Percutaneous Coronary Intervention in Elderly Population : Asian Perspective
Quah Wy Jin1, Mugilan Sundarajoo1, Jayakhanthan Kolanthaivelu1
National Heart Institute, Malaysia1
Definition of elderly varies amongst countries worldwide especially in studies on percutaneous coronary intervention (PCI). According to the guidelines, elderly was defined as patients more than 75 years of age which is the cut-off for this study. PCI in the elderly carries high risk of morbidity and mortality. However with advent of newer generation of drug eluding stents, increase usage of radial access and better understanding of antithrombotic therapies, there has been a trend towards reduction of cardiac mortality and improvement in quality of life. However , this group of patients are often excluded from most trials and there are lacking of data in regards to outcome and safety of PCI in this group. Hence we aim to look mainly at the outcome and safety of PCI in this group.
This is an observational retrospective analysis. 1575 patients whose age was equal or more than 75 years old (5% of total PCI cases) admitted in the National Heart Institute from January 2007 till December 2017 were included in this study. Patients' demographics, risk factors and procedural characteristics were evaluated. Comparison was made with the patients of age less than 75 years old (main group) in terms of hospitalization and 1 year follow-up outcome. Multivariate logistic regression analysis performed with Kaplan-Meier survival graph plotted.
Over period of 11 years, 1575 patients were analyzed. Mean age was 78.4 +/- 2.9 years old. Minimum age was 75 whereas the oldest patient was 97 years old. Patients were predominantly male (70.1%) with female (29.9%) but significantly more females than the main group (p < 0.001). Race was mainly Malay (43.4%), Chinese (25.8%) then Indian (25.3%). The elderly group has more patients with hypertension (83.8%), history of CAD (64.2%), heart failure (6.9%) and chronic kidney disease (11.3%). The PCI indication of acute coronary syndrome (ACS) was 13.6% for elderly group vs 11.1% for main group while elective procedures favored the main group (88.9%) over the elderly group (86.4%). In regards to vascular access, femoral access alone was significantly more in elderly group (49.7 %) compared to main group (40.5%) with a p value of < 0.001. Multi-vessel disease (MVD) is more common in elderly group (49.5%) than main group (42.1%). Intravascular ultrasound (IVUS), rotational atherectomy (RA) and intra-aortic balloon pump (IABP) were used significantly more in the elderly group compared to the main group (p value < 0.001). Fluoroscopy time was longer too in elderly group (p < 0.001) with no significant difference between the contrast volume (p value 0.615). The elderly group had worse in-hospital outcome than the main group (3.2 % Vs 0.9%) with higher bleeding outcome (1% Vs 0.3%). Naturally, the hospital stay was longer as well in this older group of patients (26.9% Vs 15.9%). During follow up till 1 year, outcome was poorer for the elderly group compared to the rest (7.6% Vs 3.2%) with significant (p value of 0.036) overall MACE (Major Adverse Cardiovascular Events) . Thus, mortality at 1 year follow up is higher (odds ratio, 2.557; 95% CI, 2.098 - 3.117) in this elderly group. In terms of in hospital outcome, it was also noted that the number of cardiac deaths were higher, respectively 80.4% (41 patients) in elderly group and 86.8% (237 patients) in main group (< 75 years old) but there was no significant difference between both groups (p value of 0.403).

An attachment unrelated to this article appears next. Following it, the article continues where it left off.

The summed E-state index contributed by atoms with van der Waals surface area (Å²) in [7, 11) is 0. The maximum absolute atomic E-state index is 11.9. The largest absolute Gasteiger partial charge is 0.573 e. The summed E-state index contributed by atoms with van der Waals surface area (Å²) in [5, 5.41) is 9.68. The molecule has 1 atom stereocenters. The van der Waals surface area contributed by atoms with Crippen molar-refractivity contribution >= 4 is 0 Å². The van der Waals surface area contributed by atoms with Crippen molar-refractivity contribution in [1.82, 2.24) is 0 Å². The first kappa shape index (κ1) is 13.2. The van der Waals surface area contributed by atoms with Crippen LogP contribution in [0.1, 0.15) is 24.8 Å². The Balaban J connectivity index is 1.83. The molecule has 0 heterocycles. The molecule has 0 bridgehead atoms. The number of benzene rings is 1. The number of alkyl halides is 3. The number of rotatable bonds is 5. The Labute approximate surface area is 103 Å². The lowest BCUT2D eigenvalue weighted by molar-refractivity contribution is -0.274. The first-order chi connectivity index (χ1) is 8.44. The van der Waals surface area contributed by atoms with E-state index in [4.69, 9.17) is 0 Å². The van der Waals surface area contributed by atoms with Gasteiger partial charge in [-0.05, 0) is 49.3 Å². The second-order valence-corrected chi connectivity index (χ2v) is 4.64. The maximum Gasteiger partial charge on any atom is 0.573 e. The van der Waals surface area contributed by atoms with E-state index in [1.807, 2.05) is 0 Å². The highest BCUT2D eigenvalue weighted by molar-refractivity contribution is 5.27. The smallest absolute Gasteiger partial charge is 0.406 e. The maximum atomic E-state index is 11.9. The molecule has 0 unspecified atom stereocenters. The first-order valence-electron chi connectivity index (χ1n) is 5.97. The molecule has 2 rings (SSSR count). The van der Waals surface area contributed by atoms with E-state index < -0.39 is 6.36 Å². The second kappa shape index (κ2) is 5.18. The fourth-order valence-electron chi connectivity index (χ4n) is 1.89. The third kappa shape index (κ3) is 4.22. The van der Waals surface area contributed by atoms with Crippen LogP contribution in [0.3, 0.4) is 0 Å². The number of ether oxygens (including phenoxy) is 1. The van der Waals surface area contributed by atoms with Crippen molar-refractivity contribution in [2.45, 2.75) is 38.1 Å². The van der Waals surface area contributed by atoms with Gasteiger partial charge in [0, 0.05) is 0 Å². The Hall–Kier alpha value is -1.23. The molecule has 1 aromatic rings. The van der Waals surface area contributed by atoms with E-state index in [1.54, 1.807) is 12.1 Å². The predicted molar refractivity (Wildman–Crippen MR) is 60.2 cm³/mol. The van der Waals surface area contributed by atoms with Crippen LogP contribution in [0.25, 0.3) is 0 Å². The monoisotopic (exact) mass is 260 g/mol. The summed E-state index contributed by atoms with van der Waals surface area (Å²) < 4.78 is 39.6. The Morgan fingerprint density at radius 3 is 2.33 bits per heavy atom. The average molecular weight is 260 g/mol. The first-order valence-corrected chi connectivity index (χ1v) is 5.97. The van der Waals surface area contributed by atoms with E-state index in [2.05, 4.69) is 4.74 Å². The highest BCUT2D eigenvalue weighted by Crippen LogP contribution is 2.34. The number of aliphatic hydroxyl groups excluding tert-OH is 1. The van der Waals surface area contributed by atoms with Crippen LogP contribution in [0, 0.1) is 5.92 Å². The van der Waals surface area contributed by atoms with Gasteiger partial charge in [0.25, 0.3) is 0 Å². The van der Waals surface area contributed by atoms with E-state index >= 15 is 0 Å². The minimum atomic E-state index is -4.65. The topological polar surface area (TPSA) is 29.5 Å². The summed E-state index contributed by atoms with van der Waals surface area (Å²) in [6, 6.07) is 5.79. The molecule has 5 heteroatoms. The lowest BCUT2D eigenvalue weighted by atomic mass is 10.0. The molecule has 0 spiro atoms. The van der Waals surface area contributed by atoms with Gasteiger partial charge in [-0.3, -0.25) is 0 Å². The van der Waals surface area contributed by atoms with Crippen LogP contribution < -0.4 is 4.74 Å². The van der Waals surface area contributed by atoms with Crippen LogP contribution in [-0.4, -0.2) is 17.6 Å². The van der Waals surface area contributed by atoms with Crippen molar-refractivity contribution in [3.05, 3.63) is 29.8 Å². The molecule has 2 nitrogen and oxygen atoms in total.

In our study, the elderly group had poorer outcome during in hospital stay and at follow up up till 1 year. This finding is consistent with the J-PCI registry of more than half a million patients by Yohei Numasawa et al. This is likely due to more patients having multi- vessel disease, significantly higher number of bleeding events with femoral punctures in comparison with the main group and longer hospital stay. Therefore, age does play an important prognostic role. In contrast to other studies, the number of non cardiac deaths were lower than cardiac deaths in the elderly group. This elderly group also consists of CHIP-PCI cases whereby patients have poor LVEF, chronic renal failure, significantly high CTOs, more use of IABP and rotational atherectomy. Antithrombotic therapy was another interesting aspect of PCI in elderly as we noticed Ticagrelor (Brilinta) was used lesser but yet bleeding events were higher. Use of drug eluting stents (DES) and drug coated balloons (DEB) were comparable between both groups. Generally, it is widely known that elderly patients are typically treated less aggressively compared to their younger counterparts due to the concern of higher mortality which is clearly seen in this study. However, decision to perform PCI should be individualized as there are other studies which have proven good long term outcomes especially in specific clinical situations such as STEMI (PAMI-I, GUSTO-IIB and DANAMI-2 trials) and NSTEMI (TACTICS-TIMI 18). In regards to elective cases such as in our study, the TIME trial has taught us that there is still benefit in regards to relief of angina and improvement in quality of life. In our study, most of the elective cases were symptomatic and had functional studies done to assess for ischemia before proceeding for PCI. Overall, many societies such as AHA, ESC and SCAI have recommended patient-centered approaches for PCI in the elderly group therefore age should not be the sole factor in making such a crucial decision.